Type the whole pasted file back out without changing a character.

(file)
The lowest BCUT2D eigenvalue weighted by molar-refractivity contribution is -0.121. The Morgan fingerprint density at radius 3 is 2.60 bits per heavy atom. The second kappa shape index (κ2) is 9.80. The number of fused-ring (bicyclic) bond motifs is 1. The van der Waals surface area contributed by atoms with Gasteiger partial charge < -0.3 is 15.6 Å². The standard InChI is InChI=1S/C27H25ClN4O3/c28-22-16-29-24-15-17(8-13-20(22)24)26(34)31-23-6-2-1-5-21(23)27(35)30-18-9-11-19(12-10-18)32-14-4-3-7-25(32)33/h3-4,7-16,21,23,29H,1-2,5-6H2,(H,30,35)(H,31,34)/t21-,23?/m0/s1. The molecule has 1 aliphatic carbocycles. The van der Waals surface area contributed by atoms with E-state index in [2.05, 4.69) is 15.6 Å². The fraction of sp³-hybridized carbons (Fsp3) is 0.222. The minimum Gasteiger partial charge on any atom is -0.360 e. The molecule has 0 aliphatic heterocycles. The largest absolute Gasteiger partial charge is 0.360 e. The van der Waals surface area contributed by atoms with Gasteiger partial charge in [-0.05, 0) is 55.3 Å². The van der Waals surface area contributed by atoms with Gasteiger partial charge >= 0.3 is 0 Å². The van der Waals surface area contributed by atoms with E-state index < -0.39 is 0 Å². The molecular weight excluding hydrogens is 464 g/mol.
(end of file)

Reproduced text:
The lowest BCUT2D eigenvalue weighted by molar-refractivity contribution is -0.121. The Morgan fingerprint density at radius 3 is 2.60 bits per heavy atom. The second kappa shape index (κ2) is 9.80. The number of fused-ring (bicyclic) bond motifs is 1. The van der Waals surface area contributed by atoms with Gasteiger partial charge < -0.3 is 15.6 Å². The standard InChI is InChI=1S/C27H25ClN4O3/c28-22-16-29-24-15-17(8-13-20(22)24)26(34)31-23-6-2-1-5-21(23)27(35)30-18-9-11-19(12-10-18)32-14-4-3-7-25(32)33/h3-4,7-16,21,23,29H,1-2,5-6H2,(H,30,35)(H,31,34)/t21-,23?/m0/s1. The molecule has 1 aliphatic carbocycles. The van der Waals surface area contributed by atoms with E-state index in [2.05, 4.69) is 15.6 Å². The fraction of sp³-hybridized carbons (Fsp3) is 0.222. The minimum Gasteiger partial charge on any atom is -0.360 e. The molecule has 0 aliphatic heterocycles. The largest absolute Gasteiger partial charge is 0.360 e. The van der Waals surface area contributed by atoms with Gasteiger partial charge in [-0.05, 0) is 55.3 Å². The van der Waals surface area contributed by atoms with Gasteiger partial charge >= 0.3 is 0 Å². The van der Waals surface area contributed by atoms with E-state index < -0.39 is 0 Å². The molecular weight excluding hydrogens is 464 g/mol.